What it’s like to live in the hottest Bay Area real estate neighborhoods now

What it’s like to live in the hottest Bay Area real estate neighborhoods now

As the blazing-hot housing market continues to cool across most of California, the Bay Area communities maintaining the strongest growth in home values appear increasingly concentrated in affluent North Bay communities, especially on the Marin County coast, according to the latest data.

The Chronicle analyzed data from real estate listings company Zillow to see which ZIP codes across the Bay Area had the fastest average growth in typical home values so far this year, from January to June 2022, as well as over the past year, from June 2021 to June 2022. The analysis took only ZIP codes with populations of 1,000 or more into account, based on U.S. census data.

The data showed a continued slowdown in the wake of the “explosion of home values” tied to the pandemic — when remote workers no longer tethered to city centers fled to suburban and exurban areas, driving up prices, according to Zillow data spokesperson Matt Kreamer. Home value growth in the six-month period from January to June was less than half the year-over-year growth in nearly all the ZIP codes examined, he said.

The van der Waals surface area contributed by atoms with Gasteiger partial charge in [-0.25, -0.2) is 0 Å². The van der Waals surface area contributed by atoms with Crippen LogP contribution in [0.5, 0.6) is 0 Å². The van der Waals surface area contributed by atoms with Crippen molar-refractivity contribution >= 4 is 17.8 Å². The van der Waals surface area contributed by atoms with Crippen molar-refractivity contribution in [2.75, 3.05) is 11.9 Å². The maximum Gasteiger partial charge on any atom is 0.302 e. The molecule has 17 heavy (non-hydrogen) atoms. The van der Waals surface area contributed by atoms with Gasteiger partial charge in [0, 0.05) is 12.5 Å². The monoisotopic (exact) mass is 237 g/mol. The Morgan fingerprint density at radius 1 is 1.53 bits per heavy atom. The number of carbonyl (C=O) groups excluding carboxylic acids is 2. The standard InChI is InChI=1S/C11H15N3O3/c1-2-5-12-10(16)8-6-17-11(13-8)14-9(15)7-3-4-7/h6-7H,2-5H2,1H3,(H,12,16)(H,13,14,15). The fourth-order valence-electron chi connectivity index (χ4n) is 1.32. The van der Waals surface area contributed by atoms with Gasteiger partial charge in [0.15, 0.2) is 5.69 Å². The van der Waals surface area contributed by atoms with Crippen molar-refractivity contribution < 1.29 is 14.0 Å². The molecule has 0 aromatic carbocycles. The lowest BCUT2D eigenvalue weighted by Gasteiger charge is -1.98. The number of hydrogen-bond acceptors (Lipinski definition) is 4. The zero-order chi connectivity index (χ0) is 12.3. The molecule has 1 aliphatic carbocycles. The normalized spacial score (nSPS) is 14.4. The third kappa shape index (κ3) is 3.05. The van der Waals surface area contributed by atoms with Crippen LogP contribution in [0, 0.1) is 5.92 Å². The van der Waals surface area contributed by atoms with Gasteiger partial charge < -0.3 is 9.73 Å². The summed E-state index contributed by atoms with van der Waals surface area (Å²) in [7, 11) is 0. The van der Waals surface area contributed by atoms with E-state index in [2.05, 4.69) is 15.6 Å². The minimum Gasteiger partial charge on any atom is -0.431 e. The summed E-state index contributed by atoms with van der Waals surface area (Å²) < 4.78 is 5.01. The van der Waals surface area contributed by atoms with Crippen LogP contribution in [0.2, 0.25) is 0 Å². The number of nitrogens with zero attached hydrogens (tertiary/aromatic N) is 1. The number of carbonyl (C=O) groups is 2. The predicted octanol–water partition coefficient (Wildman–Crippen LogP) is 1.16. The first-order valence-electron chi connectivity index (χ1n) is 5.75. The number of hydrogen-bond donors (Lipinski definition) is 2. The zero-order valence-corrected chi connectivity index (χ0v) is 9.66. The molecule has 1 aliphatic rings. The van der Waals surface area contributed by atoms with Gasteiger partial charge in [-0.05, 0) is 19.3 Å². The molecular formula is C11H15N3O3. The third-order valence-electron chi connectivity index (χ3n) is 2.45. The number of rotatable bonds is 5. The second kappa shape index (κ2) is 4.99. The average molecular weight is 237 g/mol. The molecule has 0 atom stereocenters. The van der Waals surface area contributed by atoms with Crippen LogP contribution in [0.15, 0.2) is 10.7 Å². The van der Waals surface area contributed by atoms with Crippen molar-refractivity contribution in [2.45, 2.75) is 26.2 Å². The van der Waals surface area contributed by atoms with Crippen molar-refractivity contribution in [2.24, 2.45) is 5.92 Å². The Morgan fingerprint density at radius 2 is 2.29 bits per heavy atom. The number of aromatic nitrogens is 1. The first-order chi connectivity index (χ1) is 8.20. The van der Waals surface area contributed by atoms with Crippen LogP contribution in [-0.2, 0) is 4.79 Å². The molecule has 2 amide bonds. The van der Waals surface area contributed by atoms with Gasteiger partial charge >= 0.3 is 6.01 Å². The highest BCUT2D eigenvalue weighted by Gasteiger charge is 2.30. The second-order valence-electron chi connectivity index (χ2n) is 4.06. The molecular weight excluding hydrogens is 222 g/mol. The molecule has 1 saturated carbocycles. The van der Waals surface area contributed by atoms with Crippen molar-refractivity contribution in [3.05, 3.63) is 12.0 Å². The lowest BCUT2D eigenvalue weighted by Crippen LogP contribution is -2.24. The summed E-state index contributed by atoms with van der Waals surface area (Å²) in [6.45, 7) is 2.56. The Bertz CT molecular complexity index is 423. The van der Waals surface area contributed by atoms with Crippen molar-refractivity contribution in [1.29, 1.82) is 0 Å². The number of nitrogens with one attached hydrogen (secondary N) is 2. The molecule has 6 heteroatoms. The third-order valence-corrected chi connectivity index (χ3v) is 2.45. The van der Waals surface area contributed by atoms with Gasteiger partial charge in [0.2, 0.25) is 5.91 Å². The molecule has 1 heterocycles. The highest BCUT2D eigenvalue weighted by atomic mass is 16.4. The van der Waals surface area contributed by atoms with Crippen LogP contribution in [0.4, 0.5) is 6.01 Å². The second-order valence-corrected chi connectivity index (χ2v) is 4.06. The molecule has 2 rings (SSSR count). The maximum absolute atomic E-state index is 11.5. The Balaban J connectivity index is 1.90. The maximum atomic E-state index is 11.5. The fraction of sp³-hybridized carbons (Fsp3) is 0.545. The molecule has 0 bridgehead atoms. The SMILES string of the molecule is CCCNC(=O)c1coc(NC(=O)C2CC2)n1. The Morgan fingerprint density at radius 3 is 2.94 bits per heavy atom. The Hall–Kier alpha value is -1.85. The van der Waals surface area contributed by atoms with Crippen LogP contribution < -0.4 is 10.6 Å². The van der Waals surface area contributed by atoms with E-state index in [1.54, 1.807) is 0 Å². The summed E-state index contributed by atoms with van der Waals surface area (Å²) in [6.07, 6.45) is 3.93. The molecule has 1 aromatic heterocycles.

But a number of Marin County ZIP codes — including several established coastal vacation areas — signaled their enduring popularity by topping both the 2022 and year-over-year lists.

Their dominance reflects a shift in buyers’ priorities during the pandemic, according to realtors Sarah Kowalczyk and Lotte Moore, a team with Compass in Marin County. Many were drawn to Marin for the same goals, they said: a better lifestyle, good weather and access to outdoor spaces.

‘Serene’ and ‘tranquil’: Woodacre

Woodacre, a tiny unincorporated community in Marin County’s San Geronimo Valley northwest of Fairfax, had the Bay Area’s highest 2022 growth in home values, at 15.4{7e5ff73c23cd1cd7ac587f9048f78b3ced175b09520fe5fee10055eb3132dce7}, rising from $1.06 million in January to $1.29 million in June.

The pandemic opened buyers’ eyes to an area that previously was considered “too far out,” Kowalczyk said. “Now buyers are seeing what they can get, and they have no problem with the commute.”

She said her team has been seeing an increase in buyers from more-populated parts of southern or central Marin County, whose property values have increased to near-San Francisco levels. In Woodacre, they can “still find relative value” and get a large home with a lot of acreage, and “total privacy.”

A view of 110 Carson Road in Woodacre, a home currently listed by Mark Machado of Attain Real Estate.

A view of 110 Carson Road in Woodacre, a home currently listed by Mark Machado of Attain Real Estate.

Courtesy Mark Machado